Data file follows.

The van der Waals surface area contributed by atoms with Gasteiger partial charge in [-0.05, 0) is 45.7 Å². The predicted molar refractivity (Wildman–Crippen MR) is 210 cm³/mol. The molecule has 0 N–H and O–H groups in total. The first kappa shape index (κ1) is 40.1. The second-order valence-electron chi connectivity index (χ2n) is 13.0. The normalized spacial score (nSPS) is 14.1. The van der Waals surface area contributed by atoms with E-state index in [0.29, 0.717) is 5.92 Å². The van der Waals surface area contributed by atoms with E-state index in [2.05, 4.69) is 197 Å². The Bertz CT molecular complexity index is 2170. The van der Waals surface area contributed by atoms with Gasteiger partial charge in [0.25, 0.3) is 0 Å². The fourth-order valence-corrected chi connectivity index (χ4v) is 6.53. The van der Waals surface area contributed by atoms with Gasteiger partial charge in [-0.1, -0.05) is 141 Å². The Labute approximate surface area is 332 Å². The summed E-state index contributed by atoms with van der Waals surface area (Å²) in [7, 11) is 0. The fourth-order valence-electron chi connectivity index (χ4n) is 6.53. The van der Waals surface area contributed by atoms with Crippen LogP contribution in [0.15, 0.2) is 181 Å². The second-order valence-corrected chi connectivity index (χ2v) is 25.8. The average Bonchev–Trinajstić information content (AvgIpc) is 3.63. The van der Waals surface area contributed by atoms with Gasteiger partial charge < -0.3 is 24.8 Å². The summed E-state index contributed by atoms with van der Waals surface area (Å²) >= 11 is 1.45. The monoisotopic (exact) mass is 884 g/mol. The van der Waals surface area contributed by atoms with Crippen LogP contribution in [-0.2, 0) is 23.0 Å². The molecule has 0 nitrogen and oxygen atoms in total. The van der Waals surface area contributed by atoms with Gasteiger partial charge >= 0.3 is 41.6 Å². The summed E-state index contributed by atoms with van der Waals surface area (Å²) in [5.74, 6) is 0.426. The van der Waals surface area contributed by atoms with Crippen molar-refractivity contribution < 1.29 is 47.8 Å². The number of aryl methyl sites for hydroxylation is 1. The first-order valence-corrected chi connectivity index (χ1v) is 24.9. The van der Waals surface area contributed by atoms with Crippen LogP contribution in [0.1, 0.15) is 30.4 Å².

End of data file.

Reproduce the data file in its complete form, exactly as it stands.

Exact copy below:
The van der Waals surface area contributed by atoms with Gasteiger partial charge in [-0.05, 0) is 45.7 Å². The predicted molar refractivity (Wildman–Crippen MR) is 210 cm³/mol. The molecule has 0 N–H and O–H groups in total. The first kappa shape index (κ1) is 40.1. The second-order valence-electron chi connectivity index (χ2n) is 13.0. The normalized spacial score (nSPS) is 14.1. The van der Waals surface area contributed by atoms with E-state index in [0.29, 0.717) is 5.92 Å². The van der Waals surface area contributed by atoms with E-state index in [2.05, 4.69) is 197 Å². The Bertz CT molecular complexity index is 2170. The van der Waals surface area contributed by atoms with Gasteiger partial charge in [0.25, 0.3) is 0 Å². The fourth-order valence-corrected chi connectivity index (χ4v) is 6.53. The van der Waals surface area contributed by atoms with Gasteiger partial charge in [-0.1, -0.05) is 141 Å². The Labute approximate surface area is 332 Å². The summed E-state index contributed by atoms with van der Waals surface area (Å²) in [7, 11) is 0. The fourth-order valence-electron chi connectivity index (χ4n) is 6.53. The van der Waals surface area contributed by atoms with Crippen LogP contribution in [0.15, 0.2) is 181 Å². The second-order valence-corrected chi connectivity index (χ2v) is 25.8. The average Bonchev–Trinajstić information content (AvgIpc) is 3.63. The van der Waals surface area contributed by atoms with Gasteiger partial charge < -0.3 is 24.8 Å². The summed E-state index contributed by atoms with van der Waals surface area (Å²) >= 11 is 1.45. The monoisotopic (exact) mass is 884 g/mol. The van der Waals surface area contributed by atoms with Crippen LogP contribution in [-0.2, 0) is 23.0 Å². The molecule has 0 nitrogen and oxygen atoms in total. The van der Waals surface area contributed by atoms with Gasteiger partial charge >= 0.3 is 41.6 Å². The summed E-state index contributed by atoms with van der Waals surface area (Å²) in [5.74, 6) is 0.426. The van der Waals surface area contributed by atoms with Crippen molar-refractivity contribution < 1.29 is 47.8 Å². The number of aryl methyl sites for hydroxylation is 1. The first-order valence-corrected chi connectivity index (χ1v) is 24.9. The van der Waals surface area contributed by atoms with Crippen LogP contribution in [0.1, 0.15) is 30.4 Å².